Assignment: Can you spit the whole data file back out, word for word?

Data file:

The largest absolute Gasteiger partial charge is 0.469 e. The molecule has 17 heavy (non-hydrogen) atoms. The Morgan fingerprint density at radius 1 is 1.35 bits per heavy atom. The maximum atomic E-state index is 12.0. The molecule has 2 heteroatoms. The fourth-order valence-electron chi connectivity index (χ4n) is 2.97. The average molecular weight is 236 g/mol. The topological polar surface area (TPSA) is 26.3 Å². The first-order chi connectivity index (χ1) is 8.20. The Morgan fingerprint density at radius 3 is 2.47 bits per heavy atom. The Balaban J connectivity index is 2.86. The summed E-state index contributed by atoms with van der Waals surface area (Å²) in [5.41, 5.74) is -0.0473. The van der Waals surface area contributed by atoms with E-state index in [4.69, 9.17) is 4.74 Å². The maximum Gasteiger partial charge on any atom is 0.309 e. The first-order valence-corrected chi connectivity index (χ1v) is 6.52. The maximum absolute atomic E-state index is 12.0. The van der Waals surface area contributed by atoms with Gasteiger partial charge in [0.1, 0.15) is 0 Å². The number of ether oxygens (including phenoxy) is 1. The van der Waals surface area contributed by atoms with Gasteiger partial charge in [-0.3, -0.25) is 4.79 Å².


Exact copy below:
The largest absolute Gasteiger partial charge is 0.469 e. The molecule has 17 heavy (non-hydrogen) atoms. The Morgan fingerprint density at radius 1 is 1.35 bits per heavy atom. The maximum atomic E-state index is 12.0. The molecule has 2 heteroatoms. The fourth-order valence-electron chi connectivity index (χ4n) is 2.97. The average molecular weight is 236 g/mol. The topological polar surface area (TPSA) is 26.3 Å². The first-order chi connectivity index (χ1) is 8.20. The Morgan fingerprint density at radius 3 is 2.47 bits per heavy atom. The Balaban J connectivity index is 2.86. The summed E-state index contributed by atoms with van der Waals surface area (Å²) in [5.41, 5.74) is -0.0473. The van der Waals surface area contributed by atoms with E-state index in [4.69, 9.17) is 4.74 Å². The maximum Gasteiger partial charge on any atom is 0.309 e. The first-order valence-corrected chi connectivity index (χ1v) is 6.52. The maximum absolute atomic E-state index is 12.0. The van der Waals surface area contributed by atoms with Gasteiger partial charge in [0.1, 0.15) is 0 Å². The number of ether oxygens (including phenoxy) is 1. The van der Waals surface area contributed by atoms with Gasteiger partial charge in [-0.3, -0.25) is 4.79 Å².